The U.S. Court of Appeals has denied the state's request to stop plans by the Federal Aviation Administration to fly big planes over Fairfield County. State Attorney General Richard Blumenthal is appealing the decision to the U.S. Supreme Court.
In November 2007, the state joined several Connecticut towns in a lawsuit against the Federal Aviation Administration. They opposed the FAA's plan to cut down on delays by re-directing planes over the Fairfield County region. They say the plan will have damaging environmental impacts.
But the Court of Appeals says the FAA's plan is reasonable, and that its environmental impact analysis followed appropriate procedures.
Blumenthal's office says if the plan moves forward, there could be as many as 150 planes a day flying over southwestern Connecticut.
He says the FAA has refused to look at less damaging alternatives.
"One of the key reasons for our challenge both legally and factually is the environmental damage and the possible alternatives over the ocean, over long island sound, over other areas that are less densely populated and create fewer environmental issues. And a failure to use those alternatives, or even consider them is a violation of the law, as well as common sense."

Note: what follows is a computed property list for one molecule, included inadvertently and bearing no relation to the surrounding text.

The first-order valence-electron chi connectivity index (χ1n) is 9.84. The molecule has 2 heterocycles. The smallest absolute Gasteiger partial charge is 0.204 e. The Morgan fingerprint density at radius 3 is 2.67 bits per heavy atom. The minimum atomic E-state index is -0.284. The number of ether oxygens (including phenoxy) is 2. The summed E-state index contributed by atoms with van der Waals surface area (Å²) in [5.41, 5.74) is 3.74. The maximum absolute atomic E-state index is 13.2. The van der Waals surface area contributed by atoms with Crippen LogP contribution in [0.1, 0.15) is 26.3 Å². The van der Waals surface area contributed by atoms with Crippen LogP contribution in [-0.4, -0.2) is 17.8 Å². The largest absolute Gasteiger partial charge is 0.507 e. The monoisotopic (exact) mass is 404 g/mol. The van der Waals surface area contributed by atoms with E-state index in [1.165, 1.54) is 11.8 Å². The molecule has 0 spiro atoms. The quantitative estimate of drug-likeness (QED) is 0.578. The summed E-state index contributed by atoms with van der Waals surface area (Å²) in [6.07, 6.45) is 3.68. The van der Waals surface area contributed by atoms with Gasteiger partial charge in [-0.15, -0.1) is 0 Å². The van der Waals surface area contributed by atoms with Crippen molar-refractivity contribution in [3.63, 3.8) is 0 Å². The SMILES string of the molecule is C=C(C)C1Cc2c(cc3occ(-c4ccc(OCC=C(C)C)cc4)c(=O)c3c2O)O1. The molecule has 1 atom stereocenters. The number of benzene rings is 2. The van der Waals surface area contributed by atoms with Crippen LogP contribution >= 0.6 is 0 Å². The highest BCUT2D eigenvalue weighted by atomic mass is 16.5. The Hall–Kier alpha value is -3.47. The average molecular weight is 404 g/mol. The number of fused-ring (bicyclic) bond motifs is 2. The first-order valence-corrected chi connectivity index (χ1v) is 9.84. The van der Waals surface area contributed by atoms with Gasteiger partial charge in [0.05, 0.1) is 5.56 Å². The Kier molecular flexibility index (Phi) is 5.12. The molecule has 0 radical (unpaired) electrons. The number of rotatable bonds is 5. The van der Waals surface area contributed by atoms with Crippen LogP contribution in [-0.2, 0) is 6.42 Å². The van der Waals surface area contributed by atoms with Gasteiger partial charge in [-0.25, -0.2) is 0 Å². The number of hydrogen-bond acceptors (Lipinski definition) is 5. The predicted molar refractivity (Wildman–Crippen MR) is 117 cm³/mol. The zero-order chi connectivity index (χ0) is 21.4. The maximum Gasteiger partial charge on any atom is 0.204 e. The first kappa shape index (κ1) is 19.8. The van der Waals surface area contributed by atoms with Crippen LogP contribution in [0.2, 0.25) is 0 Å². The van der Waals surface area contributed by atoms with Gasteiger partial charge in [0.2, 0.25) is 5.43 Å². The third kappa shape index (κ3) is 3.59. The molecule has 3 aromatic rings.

Blumenthal adds residents from the affected towns have reported seeing planes flying in greater numbers over the area. He says this indicates the new flight plan - which is scheduled to take affect a year from now - may already be implemented.
Blumenthal says he'll file his appeal to the U. S. Supreme Court in the next two weeks.
FAA Spokesman Jim Peters says he unable to comment on Blumenthal's challenge because of pending litigation. He says new flight paths have already started in the New York metropolitan area.